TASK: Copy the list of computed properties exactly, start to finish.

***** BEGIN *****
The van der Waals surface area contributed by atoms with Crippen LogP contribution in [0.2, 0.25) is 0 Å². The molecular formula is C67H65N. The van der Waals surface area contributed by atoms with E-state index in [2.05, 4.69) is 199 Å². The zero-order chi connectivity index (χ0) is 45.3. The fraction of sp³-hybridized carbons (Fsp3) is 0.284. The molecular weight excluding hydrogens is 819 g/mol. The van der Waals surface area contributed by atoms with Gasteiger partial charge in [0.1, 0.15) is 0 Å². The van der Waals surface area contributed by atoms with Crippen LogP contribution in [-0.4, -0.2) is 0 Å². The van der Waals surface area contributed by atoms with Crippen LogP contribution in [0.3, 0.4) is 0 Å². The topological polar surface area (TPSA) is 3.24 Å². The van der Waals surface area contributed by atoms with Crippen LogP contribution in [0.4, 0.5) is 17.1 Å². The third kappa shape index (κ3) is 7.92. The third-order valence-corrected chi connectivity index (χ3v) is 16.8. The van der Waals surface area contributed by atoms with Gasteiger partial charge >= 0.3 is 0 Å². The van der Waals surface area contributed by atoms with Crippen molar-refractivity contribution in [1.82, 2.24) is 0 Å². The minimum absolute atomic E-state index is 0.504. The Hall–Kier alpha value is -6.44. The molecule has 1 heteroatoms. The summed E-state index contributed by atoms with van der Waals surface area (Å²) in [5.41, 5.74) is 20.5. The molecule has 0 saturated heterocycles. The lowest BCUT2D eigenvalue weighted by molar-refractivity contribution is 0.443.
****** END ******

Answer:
The van der Waals surface area contributed by atoms with Crippen LogP contribution in [0.2, 0.25) is 0 Å². The molecular formula is C67H65N. The van der Waals surface area contributed by atoms with E-state index in [2.05, 4.69) is 199 Å². The zero-order chi connectivity index (χ0) is 45.3. The fraction of sp³-hybridized carbons (Fsp3) is 0.284. The molecular weight excluding hydrogens is 819 g/mol. The van der Waals surface area contributed by atoms with Gasteiger partial charge in [0.1, 0.15) is 0 Å². The van der Waals surface area contributed by atoms with Crippen LogP contribution in [-0.4, -0.2) is 0 Å². The van der Waals surface area contributed by atoms with Crippen LogP contribution in [0.3, 0.4) is 0 Å². The topological polar surface area (TPSA) is 3.24 Å². The van der Waals surface area contributed by atoms with Crippen LogP contribution in [0.4, 0.5) is 17.1 Å². The third kappa shape index (κ3) is 7.92. The third-order valence-corrected chi connectivity index (χ3v) is 16.8. The van der Waals surface area contributed by atoms with Gasteiger partial charge >= 0.3 is 0 Å². The van der Waals surface area contributed by atoms with Crippen molar-refractivity contribution in [1.82, 2.24) is 0 Å². The minimum absolute atomic E-state index is 0.504. The Hall–Kier alpha value is -6.44. The molecule has 1 heteroatoms. The summed E-state index contributed by atoms with van der Waals surface area (Å²) in [5.41, 5.74) is 20.5. The molecule has 0 saturated heterocycles. The lowest BCUT2D eigenvalue weighted by molar-refractivity contribution is 0.443.